HM2 (FMF) Jonathan Soto from Colusa, CA also worked with Allan at the Port Hueneme clinic. He also deployed with Allan and Jaimer on February 2003 to Kuwait assigned to 1st BN 7th Marines. "We have a picture of the three of us together that was taken in Najaf on August 2003.
It was at the Pt. Hueneme Clinic that Allan met Erika, a Navy Hospital Corpsman, who he later married. He treated Erika's daughter Alexy, now five years old, like his own. Allan's other life was for his family, particularly his "girls"!

After moving into their first home at Menefe CA, north-east of Marine Corps Base Camp Pendleton off the 215 freeway, Allan asked his three daughters how they wanted their rooms decorated. "He worked on the girls rooms when he got off work. Allan got it all done before he deployed again to Iraq for the second time" his father Alvin said while showing the pictures of Allan with his family.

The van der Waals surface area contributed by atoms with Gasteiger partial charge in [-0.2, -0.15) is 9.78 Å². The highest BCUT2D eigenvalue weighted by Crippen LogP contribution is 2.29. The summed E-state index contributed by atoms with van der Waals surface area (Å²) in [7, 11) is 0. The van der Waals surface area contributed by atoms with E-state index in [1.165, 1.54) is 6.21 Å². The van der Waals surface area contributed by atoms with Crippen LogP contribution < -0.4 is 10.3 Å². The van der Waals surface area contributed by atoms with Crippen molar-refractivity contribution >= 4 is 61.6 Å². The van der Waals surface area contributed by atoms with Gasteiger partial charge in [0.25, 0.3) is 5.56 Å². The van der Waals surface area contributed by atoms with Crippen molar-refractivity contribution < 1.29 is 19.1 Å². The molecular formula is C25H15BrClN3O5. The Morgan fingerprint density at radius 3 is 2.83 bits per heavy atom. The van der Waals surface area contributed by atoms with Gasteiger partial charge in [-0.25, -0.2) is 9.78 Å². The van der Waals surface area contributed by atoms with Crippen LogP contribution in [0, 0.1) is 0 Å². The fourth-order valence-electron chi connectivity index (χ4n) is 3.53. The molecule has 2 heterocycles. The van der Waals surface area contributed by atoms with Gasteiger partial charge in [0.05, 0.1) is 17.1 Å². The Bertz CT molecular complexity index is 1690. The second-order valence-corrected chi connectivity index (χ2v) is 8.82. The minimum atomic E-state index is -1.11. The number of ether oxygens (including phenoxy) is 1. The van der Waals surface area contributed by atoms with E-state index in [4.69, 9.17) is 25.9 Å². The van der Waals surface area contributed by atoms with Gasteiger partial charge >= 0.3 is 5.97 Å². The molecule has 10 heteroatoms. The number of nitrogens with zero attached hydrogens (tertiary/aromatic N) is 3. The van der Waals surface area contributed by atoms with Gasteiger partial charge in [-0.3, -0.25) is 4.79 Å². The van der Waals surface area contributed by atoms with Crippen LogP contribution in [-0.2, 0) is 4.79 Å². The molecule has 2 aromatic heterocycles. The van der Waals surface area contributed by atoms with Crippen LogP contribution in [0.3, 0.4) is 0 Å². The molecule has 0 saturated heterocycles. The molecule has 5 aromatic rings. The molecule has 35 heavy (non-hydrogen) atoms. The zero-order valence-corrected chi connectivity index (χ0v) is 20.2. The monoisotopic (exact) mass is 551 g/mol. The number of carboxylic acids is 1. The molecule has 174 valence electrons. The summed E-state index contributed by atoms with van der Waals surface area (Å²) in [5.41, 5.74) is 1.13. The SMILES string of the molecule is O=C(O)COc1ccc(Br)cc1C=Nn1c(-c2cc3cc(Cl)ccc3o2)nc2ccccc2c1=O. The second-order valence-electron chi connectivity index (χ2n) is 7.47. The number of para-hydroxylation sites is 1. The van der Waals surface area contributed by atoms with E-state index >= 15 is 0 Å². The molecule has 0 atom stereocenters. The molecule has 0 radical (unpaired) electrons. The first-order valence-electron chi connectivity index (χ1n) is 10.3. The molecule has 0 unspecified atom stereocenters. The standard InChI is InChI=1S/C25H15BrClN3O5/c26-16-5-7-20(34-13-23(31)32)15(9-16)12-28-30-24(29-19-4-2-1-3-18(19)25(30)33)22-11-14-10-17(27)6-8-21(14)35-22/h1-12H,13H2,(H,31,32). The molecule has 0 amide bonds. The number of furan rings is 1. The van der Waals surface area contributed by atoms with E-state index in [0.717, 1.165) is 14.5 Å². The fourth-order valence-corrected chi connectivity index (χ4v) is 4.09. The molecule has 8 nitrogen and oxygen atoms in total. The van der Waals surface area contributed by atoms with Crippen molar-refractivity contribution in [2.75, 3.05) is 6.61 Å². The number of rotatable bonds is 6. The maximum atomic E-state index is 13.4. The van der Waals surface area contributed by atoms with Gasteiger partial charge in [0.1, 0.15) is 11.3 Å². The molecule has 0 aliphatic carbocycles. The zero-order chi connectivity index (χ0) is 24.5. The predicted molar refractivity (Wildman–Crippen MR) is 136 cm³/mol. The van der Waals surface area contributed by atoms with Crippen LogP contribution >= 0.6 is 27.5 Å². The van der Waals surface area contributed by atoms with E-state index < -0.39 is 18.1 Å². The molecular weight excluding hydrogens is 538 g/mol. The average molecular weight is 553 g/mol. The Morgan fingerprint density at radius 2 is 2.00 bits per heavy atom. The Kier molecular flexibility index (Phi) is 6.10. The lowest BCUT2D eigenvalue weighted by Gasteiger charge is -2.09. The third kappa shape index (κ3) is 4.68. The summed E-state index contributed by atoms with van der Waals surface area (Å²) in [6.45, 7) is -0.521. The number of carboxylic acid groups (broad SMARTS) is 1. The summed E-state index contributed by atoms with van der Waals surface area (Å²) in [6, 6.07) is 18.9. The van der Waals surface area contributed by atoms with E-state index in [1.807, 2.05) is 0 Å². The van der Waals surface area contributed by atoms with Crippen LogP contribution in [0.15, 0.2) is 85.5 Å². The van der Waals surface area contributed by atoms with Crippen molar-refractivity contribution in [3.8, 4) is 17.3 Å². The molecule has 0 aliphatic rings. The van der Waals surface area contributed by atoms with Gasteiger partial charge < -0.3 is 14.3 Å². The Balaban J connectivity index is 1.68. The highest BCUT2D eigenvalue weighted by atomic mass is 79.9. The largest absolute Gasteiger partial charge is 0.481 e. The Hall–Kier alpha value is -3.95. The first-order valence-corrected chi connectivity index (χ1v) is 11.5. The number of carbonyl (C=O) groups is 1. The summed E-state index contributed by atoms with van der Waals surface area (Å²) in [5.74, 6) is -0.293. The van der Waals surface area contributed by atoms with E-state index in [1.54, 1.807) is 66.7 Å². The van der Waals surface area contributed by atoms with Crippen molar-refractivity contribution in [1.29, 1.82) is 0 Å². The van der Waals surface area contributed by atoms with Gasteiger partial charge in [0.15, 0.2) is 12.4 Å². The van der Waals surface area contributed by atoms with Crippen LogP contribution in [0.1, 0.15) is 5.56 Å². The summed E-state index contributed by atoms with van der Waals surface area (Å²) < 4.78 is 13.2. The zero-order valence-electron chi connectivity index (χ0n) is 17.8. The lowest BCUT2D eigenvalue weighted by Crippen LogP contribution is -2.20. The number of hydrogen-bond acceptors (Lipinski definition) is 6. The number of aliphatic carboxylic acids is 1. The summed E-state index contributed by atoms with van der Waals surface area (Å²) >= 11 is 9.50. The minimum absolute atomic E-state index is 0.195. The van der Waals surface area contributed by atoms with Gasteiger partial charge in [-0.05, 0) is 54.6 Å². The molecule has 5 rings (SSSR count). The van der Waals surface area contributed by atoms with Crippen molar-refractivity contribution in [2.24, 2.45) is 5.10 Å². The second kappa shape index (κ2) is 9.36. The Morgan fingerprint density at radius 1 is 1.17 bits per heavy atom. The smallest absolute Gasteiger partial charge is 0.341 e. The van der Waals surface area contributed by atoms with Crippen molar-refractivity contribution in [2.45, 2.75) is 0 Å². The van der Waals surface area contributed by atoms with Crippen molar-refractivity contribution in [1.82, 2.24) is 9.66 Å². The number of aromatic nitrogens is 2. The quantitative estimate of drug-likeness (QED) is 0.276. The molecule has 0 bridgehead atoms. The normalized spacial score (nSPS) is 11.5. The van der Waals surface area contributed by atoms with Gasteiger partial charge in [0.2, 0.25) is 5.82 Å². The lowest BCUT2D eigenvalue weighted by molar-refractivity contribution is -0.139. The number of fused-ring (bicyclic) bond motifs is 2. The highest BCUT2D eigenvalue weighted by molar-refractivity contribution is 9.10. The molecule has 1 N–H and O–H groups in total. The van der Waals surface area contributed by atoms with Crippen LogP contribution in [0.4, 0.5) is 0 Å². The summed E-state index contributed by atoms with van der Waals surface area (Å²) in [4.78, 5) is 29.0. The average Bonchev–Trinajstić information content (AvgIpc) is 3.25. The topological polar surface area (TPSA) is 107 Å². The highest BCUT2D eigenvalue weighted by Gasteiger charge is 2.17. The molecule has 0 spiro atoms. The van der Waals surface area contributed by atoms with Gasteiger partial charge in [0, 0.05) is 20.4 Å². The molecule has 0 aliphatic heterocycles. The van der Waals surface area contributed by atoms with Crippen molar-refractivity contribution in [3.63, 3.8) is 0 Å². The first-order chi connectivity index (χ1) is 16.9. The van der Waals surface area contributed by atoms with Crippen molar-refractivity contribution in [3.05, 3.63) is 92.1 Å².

"I think Allan's adventurer's spirit runs in our family. His great-grandfather was mayor of our home town of Taytay, Rizal in WW2 and his grandfather's brother was the town's Chief of Police in the 60s'." Alvin explained. "One of Allan's' uncles also became a Mayor of Taytay, another a Police officer and another uncle graduated from the Philippine Military Academy (Normando Dacanay Naval from La Union)." "Allan was thinking of becoming a police officer, before he enlisted for a second time with the Navy." Alvin said.